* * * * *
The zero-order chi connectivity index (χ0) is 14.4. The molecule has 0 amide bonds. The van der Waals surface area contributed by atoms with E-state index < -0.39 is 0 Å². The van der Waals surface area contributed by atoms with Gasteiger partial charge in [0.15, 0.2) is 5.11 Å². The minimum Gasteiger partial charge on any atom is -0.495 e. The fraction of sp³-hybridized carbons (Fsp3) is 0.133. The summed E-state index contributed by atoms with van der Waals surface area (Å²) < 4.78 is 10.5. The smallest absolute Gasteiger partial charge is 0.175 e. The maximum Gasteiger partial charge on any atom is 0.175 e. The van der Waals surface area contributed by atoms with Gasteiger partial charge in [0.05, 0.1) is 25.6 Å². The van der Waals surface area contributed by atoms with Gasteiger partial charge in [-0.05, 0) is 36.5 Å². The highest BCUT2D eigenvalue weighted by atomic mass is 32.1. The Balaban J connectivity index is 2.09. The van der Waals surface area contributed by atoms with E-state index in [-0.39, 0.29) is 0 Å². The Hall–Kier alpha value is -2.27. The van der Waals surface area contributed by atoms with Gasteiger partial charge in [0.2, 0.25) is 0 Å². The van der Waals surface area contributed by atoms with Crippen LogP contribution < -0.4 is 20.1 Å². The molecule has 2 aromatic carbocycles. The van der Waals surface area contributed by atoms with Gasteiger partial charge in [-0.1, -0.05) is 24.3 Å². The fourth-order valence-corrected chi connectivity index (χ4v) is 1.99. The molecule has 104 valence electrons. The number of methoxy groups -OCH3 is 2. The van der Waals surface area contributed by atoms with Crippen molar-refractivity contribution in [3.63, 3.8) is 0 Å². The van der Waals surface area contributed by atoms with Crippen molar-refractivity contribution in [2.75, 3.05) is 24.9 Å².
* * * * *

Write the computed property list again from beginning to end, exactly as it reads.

The zero-order chi connectivity index (χ0) is 14.4. The molecule has 0 amide bonds. The van der Waals surface area contributed by atoms with E-state index < -0.39 is 0 Å². The van der Waals surface area contributed by atoms with Gasteiger partial charge in [0.15, 0.2) is 5.11 Å². The minimum Gasteiger partial charge on any atom is -0.495 e. The fraction of sp³-hybridized carbons (Fsp3) is 0.133. The summed E-state index contributed by atoms with van der Waals surface area (Å²) < 4.78 is 10.5. The smallest absolute Gasteiger partial charge is 0.175 e. The maximum Gasteiger partial charge on any atom is 0.175 e. The van der Waals surface area contributed by atoms with Gasteiger partial charge in [0.05, 0.1) is 25.6 Å². The van der Waals surface area contributed by atoms with Gasteiger partial charge in [-0.05, 0) is 36.5 Å². The highest BCUT2D eigenvalue weighted by atomic mass is 32.1. The Balaban J connectivity index is 2.09. The van der Waals surface area contributed by atoms with E-state index in [-0.39, 0.29) is 0 Å². The Hall–Kier alpha value is -2.27. The van der Waals surface area contributed by atoms with Gasteiger partial charge in [0.2, 0.25) is 0 Å². The van der Waals surface area contributed by atoms with Crippen LogP contribution < -0.4 is 20.1 Å². The molecule has 2 aromatic carbocycles. The van der Waals surface area contributed by atoms with Gasteiger partial charge in [-0.1, -0.05) is 24.3 Å². The fourth-order valence-corrected chi connectivity index (χ4v) is 1.99. The molecule has 104 valence electrons. The number of methoxy groups -OCH3 is 2. The van der Waals surface area contributed by atoms with Crippen molar-refractivity contribution in [3.63, 3.8) is 0 Å². The van der Waals surface area contributed by atoms with Crippen molar-refractivity contribution in [2.75, 3.05) is 24.9 Å².